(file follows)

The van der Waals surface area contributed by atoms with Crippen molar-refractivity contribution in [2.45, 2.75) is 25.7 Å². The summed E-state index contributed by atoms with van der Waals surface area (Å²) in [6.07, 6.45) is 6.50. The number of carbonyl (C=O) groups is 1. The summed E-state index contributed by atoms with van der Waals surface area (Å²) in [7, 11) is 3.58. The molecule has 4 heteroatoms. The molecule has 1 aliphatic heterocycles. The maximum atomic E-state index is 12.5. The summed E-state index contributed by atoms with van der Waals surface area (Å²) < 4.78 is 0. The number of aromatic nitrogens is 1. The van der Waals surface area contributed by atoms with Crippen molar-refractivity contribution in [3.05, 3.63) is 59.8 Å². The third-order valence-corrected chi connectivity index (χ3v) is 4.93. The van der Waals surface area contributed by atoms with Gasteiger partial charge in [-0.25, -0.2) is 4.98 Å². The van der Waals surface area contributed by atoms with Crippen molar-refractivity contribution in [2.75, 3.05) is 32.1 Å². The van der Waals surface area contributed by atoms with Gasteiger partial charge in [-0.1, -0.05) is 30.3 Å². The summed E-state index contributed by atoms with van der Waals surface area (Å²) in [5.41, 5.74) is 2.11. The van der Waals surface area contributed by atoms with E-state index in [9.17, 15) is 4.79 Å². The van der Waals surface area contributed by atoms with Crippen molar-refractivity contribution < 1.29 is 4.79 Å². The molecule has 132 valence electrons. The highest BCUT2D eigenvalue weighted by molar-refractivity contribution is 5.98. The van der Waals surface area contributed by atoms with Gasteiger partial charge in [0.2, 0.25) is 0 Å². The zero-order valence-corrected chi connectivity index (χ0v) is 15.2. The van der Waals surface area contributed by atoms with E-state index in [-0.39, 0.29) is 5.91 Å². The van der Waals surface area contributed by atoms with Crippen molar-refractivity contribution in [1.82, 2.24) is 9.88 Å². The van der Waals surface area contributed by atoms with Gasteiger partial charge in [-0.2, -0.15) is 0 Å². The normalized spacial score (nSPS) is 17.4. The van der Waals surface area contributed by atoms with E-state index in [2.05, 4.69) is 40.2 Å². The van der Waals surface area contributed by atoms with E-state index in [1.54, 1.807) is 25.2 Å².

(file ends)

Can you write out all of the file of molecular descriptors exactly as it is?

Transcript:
The van der Waals surface area contributed by atoms with Crippen molar-refractivity contribution in [2.45, 2.75) is 25.7 Å². The summed E-state index contributed by atoms with van der Waals surface area (Å²) in [6.07, 6.45) is 6.50. The number of carbonyl (C=O) groups is 1. The summed E-state index contributed by atoms with van der Waals surface area (Å²) in [7, 11) is 3.58. The molecule has 4 heteroatoms. The molecule has 1 aliphatic heterocycles. The maximum atomic E-state index is 12.5. The summed E-state index contributed by atoms with van der Waals surface area (Å²) < 4.78 is 0. The number of aromatic nitrogens is 1. The van der Waals surface area contributed by atoms with Crippen molar-refractivity contribution in [3.05, 3.63) is 59.8 Å². The third-order valence-corrected chi connectivity index (χ3v) is 4.93. The van der Waals surface area contributed by atoms with Gasteiger partial charge in [-0.25, -0.2) is 4.98 Å². The van der Waals surface area contributed by atoms with Crippen molar-refractivity contribution in [2.75, 3.05) is 32.1 Å². The van der Waals surface area contributed by atoms with Gasteiger partial charge in [-0.1, -0.05) is 30.3 Å². The summed E-state index contributed by atoms with van der Waals surface area (Å²) in [5.41, 5.74) is 2.11. The van der Waals surface area contributed by atoms with E-state index in [9.17, 15) is 4.79 Å². The van der Waals surface area contributed by atoms with Crippen molar-refractivity contribution < 1.29 is 4.79 Å². The molecule has 132 valence electrons. The highest BCUT2D eigenvalue weighted by molar-refractivity contribution is 5.98. The van der Waals surface area contributed by atoms with Gasteiger partial charge in [0.2, 0.25) is 0 Å². The zero-order valence-corrected chi connectivity index (χ0v) is 15.2. The van der Waals surface area contributed by atoms with E-state index in [-0.39, 0.29) is 5.91 Å². The van der Waals surface area contributed by atoms with Crippen molar-refractivity contribution in [1.82, 2.24) is 9.88 Å². The van der Waals surface area contributed by atoms with Gasteiger partial charge in [-0.2, -0.15) is 0 Å². The normalized spacial score (nSPS) is 17.4. The van der Waals surface area contributed by atoms with E-state index in [2.05, 4.69) is 40.2 Å². The van der Waals surface area contributed by atoms with E-state index in [1.54, 1.807) is 25.2 Å².